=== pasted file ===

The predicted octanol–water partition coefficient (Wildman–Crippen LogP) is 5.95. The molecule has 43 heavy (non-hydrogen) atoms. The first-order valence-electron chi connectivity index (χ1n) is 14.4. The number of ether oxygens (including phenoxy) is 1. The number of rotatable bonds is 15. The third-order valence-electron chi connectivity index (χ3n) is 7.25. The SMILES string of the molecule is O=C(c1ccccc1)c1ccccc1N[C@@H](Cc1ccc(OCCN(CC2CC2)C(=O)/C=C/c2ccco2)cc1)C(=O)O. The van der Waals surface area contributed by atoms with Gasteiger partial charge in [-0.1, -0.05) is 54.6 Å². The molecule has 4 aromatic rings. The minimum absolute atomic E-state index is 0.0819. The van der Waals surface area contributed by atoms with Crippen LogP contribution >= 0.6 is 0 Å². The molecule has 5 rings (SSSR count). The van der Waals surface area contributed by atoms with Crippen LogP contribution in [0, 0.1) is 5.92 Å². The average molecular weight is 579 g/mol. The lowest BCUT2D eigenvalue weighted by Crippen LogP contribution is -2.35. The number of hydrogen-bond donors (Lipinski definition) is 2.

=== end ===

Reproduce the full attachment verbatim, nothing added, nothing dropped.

The predicted octanol–water partition coefficient (Wildman–Crippen LogP) is 5.95. The molecule has 43 heavy (non-hydrogen) atoms. The first-order valence-electron chi connectivity index (χ1n) is 14.4. The number of ether oxygens (including phenoxy) is 1. The number of rotatable bonds is 15. The third-order valence-electron chi connectivity index (χ3n) is 7.25. The SMILES string of the molecule is O=C(c1ccccc1)c1ccccc1N[C@@H](Cc1ccc(OCCN(CC2CC2)C(=O)/C=C/c2ccco2)cc1)C(=O)O. The van der Waals surface area contributed by atoms with Gasteiger partial charge in [-0.1, -0.05) is 54.6 Å². The molecule has 4 aromatic rings. The minimum absolute atomic E-state index is 0.0819. The van der Waals surface area contributed by atoms with Crippen LogP contribution >= 0.6 is 0 Å². The molecule has 5 rings (SSSR count). The van der Waals surface area contributed by atoms with Crippen LogP contribution in [0, 0.1) is 5.92 Å². The average molecular weight is 579 g/mol. The lowest BCUT2D eigenvalue weighted by Crippen LogP contribution is -2.35. The number of hydrogen-bond donors (Lipinski definition) is 2.